Stories from 17 February 2010
A list of links to Russian human rights activists’ blogs (RUS) – at Human Rights in Russia (hro.org).
LJ user burtin posts this comment (RUS) about Avatar: “Interesting that people cry [as they watch] Avatar – while reports from Chechnya and Ingushetia leave them totally indifferent. Even though archetypally the same is happening there – only the people are real, not [computer-generated]. […] If this were happening in...
“Will the World Bank indirectly support web censorship in Sri Lanka?” asks Sanjana Hattotuwa at ICT For Peacebuilding (ICT4Peace) blog.
Jehan Ara, a Pakistani entrepreneur and blogger who writes at In The Line Of Wire, is visiting Mumbai and shares her reactions.
“When India suffers, Nepalis share the pain” says United We Blog! for a Democratic Nepal. The blog talks about the recent terror attack in German Bakery in Pune, India, where approximately 70 Nepalis used to work.
Caroline At India Climate Solutions writes about some “creative and passionate individuals committed to changing the waste cycle” in the mountains of Himachal Pradesh in India.
A look at the Hindi blog-posts related to the Bollywood film 'My Name Is Khan' reveals an interesting fact - that the reactions to this film have more to do with the cultural politics in India than with the aesthetic value of the film itself.
Corruption-free Anguilla reflects on the country's recent elections: “I am happy with the election results. I have no doubt that the Anguillian electorate has spoken loudly and clearly.”
Lifespan of a Chennette blogs about Guyana's Kaieteur Falls.
B.C. Pires links to a column by Mark Lyndersay, which, “if listened to, could rescue Trinidad Carnival for photographers; or at least stave off the death of yet another of its vital organs”, while other Trinidadian bloggers comment on the government's decision “to award sole rights to distribute coverage of...
Trinidadian bloggers post photos from the Carnival Tuesday festivities.
The convicted murderer of a Canadian tourist is to be sentenced today – Barbados Free Press is “hoping he rots in jail until he draws his final breath.”
“The time has come for each Haitian wherever you are, and whoever you are to take a stand, and say ‘NO’ to the bureaucracy that worsens the situation in Haiti right now”: A month after the earthquake in Haiti, Wadner Pierre posts his impressions.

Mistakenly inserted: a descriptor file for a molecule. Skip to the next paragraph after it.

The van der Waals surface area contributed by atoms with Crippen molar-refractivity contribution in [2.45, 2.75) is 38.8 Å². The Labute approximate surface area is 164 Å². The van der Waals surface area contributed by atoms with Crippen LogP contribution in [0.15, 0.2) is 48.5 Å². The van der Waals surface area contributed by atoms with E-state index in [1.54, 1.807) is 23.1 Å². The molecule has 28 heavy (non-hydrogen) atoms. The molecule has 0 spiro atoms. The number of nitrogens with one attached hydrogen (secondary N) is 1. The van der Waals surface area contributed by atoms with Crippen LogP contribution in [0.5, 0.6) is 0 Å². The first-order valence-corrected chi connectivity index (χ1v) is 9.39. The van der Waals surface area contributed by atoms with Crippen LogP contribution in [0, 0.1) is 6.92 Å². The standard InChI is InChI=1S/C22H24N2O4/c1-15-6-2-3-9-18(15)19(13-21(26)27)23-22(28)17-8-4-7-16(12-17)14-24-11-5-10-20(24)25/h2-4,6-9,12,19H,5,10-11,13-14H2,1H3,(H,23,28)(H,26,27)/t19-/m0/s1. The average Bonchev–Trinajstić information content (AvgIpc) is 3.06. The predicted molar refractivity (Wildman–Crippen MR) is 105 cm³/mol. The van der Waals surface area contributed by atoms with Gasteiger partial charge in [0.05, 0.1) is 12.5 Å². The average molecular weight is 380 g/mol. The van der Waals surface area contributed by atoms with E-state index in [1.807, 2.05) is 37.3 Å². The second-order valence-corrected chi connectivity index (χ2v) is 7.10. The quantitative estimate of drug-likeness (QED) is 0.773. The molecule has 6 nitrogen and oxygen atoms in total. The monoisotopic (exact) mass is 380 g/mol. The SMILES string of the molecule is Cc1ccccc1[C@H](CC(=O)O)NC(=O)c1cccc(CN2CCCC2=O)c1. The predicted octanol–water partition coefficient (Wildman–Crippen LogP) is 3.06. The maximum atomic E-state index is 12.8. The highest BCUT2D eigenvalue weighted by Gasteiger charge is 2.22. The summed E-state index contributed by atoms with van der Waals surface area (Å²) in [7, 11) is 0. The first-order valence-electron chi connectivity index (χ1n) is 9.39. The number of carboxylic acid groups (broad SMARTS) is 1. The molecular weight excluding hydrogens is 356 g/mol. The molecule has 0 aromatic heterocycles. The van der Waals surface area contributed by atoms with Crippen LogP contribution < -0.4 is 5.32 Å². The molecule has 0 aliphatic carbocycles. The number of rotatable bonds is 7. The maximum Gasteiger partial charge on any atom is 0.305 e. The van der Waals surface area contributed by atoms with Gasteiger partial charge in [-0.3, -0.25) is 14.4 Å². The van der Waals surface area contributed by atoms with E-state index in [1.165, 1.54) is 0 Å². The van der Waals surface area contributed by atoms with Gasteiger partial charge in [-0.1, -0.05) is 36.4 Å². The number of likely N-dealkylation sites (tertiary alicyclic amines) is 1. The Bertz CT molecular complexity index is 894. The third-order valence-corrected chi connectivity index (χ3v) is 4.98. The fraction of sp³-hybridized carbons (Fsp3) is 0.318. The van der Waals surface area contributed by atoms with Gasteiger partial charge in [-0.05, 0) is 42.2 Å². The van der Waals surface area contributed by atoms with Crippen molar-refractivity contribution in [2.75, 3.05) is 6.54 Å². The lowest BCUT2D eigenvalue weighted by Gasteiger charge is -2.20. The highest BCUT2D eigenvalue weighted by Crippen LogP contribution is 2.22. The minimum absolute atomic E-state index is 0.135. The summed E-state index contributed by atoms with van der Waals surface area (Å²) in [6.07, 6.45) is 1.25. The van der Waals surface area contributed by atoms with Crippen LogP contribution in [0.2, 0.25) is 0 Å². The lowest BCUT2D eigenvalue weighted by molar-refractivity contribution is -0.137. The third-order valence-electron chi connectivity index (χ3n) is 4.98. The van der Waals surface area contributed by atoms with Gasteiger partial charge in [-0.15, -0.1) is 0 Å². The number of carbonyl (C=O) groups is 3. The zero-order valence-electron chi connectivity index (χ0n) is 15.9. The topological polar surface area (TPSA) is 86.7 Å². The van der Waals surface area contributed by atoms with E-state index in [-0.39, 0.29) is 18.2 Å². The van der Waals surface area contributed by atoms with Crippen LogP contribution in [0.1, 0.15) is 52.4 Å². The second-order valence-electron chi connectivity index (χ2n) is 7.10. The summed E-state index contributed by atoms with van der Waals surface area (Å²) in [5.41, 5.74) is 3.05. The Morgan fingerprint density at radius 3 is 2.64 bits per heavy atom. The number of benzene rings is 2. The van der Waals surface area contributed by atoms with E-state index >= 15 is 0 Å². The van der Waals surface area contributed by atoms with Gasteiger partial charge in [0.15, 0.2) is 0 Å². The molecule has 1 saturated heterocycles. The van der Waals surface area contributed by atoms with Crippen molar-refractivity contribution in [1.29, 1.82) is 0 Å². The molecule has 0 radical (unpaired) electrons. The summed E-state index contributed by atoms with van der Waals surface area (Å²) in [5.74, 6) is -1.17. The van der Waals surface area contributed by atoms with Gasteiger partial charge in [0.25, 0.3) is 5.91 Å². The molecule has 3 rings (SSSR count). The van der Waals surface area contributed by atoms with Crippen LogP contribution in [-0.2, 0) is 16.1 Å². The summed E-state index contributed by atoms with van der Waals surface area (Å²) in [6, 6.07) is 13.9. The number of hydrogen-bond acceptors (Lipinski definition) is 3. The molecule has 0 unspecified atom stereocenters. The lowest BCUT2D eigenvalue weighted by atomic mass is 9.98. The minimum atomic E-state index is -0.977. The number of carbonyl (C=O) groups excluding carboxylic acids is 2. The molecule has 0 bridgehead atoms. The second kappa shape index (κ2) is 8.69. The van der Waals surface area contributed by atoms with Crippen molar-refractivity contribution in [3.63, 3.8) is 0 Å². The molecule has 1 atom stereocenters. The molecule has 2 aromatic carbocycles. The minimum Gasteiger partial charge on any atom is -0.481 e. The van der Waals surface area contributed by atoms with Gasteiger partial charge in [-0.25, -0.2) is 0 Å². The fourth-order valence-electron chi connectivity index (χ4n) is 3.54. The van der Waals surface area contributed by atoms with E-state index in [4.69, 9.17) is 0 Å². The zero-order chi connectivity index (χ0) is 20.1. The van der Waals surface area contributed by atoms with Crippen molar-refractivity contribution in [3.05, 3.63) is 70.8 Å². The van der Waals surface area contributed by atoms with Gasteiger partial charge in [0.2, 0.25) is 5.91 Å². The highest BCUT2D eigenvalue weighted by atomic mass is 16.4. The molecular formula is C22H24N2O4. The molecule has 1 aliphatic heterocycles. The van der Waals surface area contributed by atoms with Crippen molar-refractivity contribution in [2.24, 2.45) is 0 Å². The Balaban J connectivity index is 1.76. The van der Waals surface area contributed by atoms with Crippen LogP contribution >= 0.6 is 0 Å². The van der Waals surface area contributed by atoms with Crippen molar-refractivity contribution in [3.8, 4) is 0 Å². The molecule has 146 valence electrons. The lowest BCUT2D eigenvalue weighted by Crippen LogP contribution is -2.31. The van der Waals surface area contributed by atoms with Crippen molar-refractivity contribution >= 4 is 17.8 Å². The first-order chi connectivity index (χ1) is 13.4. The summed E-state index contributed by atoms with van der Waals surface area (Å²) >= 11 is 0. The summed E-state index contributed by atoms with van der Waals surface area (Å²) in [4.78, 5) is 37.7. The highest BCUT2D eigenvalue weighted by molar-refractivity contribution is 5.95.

A Lahore Court banned kite flying in Punjab province of Pakistan in 2005 citing it as a dangerous game and deprived many residents of the joys of Basant festivities. Some bloggers felt that strong rules and regulations instead of outright ban could decrease the risks related to kite-flying.
Neojaponisme blogs about conflicts and challenges surrounding the cool bizz campaign in Japan. The campaign encourages white-collar workers to work sans jacket and tie in the summer months to reduce dependence on air conditioning.
Since the proposed bans on the wearing of the burqa in France, the issue has been simmering in the Australian blogosphere. An Australian radio shock-jock, and ex-police officer, drew criticism recently over his opposition to the wearing of the burqa in public.
C. Custer from ChinaGeeks blogs about a new buzz word, yakexi, in Chinese Internet community. It is an Uyghur word for good and recently used to praise Chinese policies in the Spring Gala. But the word has been re-iterated to mock at the political propaganda.
The Indonesian government plans to create a team which will regulate internet content in the country. The plan is to censor pornography, gambling, racism and other immoral content in cyberspace. But netizens are afraid that it might also stifle freedom of expression
A blogger questions the decision of the Singapore Armed Forces to purchase hardware dealing with military robotics
Tan Kin Lian from Singapore argues that a minimum wage will reduce disparity of income in the country
Beyond SG posts pictures of the 2010 Singapore Airshow